PWA vs Native App, which one is the best for your digital publication?

Both Native and PWAs have their own pros and cons. When choosing between one of them, you should consider each aspect and how it fits in with your publication and vision of your app.

pwas vs native apps

Comparison between Progressive Web Apps (PWAs) and Native Apps

Consider a PWA if…

Suppose you just started building your digital publication and want a simple app for your readers to have easy access to and build a relationship with them. In that case, a PWA can be your best option, as it requires no download and lets you interact with your user through push notifications. On top of that, PWAs can help you build the brand and awareness of your publication, as it can be indexed and crawled by search engines, increasing the chances to reach a wider audience. 

Consider a Native App if…

However, if you have the budget and time and need to build something that requires native-only functionality (e.g. access to hardware graphics for video games), a native app can be the way to go. PWA technology is slowly catching up with native apps, but there are still some limitations, such as

  • Geofencing:

    Geofencing is a virtual parameter for real-world geographic areas. Therefore, when a user enters this boundary, it can trigger certain actions from the phone. This might be an option to engage with your readers. For now, this feature is only available for native apps.
  • More security options with native apps:

    A PWA is more secure than a normal website as it has to run under HTTPS, however, with a native app, you will have more options to build more security measures, such as Multi-Factor Authentication, Certificate Pinning, and many more.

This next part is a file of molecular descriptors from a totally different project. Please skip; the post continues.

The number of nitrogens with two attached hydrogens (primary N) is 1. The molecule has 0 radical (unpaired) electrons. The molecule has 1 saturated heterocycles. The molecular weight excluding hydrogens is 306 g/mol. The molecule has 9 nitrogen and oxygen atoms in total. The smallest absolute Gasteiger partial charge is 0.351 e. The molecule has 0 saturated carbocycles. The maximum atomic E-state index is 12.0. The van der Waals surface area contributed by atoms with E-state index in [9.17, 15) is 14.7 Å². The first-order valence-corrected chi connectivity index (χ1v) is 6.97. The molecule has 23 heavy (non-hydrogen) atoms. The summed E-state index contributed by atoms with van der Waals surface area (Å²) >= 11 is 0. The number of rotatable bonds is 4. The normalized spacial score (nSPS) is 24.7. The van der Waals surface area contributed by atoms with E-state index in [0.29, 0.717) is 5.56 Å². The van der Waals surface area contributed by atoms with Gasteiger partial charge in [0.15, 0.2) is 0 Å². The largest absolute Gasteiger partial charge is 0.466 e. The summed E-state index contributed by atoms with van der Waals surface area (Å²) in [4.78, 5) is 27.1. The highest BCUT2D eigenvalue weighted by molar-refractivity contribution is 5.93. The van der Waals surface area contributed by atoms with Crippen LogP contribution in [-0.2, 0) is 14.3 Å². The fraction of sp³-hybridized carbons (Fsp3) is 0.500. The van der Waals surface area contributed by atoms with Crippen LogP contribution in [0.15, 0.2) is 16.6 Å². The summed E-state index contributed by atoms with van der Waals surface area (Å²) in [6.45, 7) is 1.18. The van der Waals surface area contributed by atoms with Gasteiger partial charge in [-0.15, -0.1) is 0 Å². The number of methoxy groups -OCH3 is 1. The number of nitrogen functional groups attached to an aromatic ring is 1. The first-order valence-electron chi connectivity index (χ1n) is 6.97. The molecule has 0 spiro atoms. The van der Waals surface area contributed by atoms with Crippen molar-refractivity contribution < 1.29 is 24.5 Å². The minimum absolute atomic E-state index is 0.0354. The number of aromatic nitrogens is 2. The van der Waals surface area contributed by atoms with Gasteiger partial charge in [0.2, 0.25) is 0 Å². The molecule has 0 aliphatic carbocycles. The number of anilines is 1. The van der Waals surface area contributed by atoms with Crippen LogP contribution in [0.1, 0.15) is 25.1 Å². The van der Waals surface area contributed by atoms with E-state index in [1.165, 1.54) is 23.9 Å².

• Other smart features:

    PWAs have limitations for some native-only features of your devices, such as proximity sensor and smart lock. 

Consider building a regular website if… 

Other than PWAs and native apps, there is a third option that you can consider, which is building a website for your digital publication. 

Some things you have to consider if you decide to build a website for your digital publication are:

  1. The sources needed to build your website, whether from scratch, using a Content Management System such as WordPress, or using a website builder. 

    Remember that you might need additional plugins necessary to fulfil your publication needs. We have written an article here, discussing the difference between building a website for your digital publication and using a digital publishing solution like MagLoft’s Universal App.
  1. Building your website will give you flexibility in designing all pages. However, keep in mind that it also requires specific skills and knowledge to create an easy to navigate website that provides a good reading experience for your readers.

  2. Settling with an okay reading experience for your readers. A PWA loads faster than a website, as it saves the cache of the text, images and other content. Therefore, it will enhance the page load speed and also user experience. 

Conclusion

Both PWAs and native apps deliver a seamless experience with pros and cons. You should decide based on the goals and available resources of your publication.

If you are a medium or new to the digital publishing industry, we recommend using a service that leverages PWA technology, such as MagLoft’s Universal App. It is an all-in-one digital publishing solution powered by PWA technology. Tailored to publishing needs while providing a good reading experience for your readers. It can also be accessed anywhere, at any time, on any device.

If you are a bigger publishing company with many resources and many readers, then native apps, or a combination of solutions, could be the solution for you.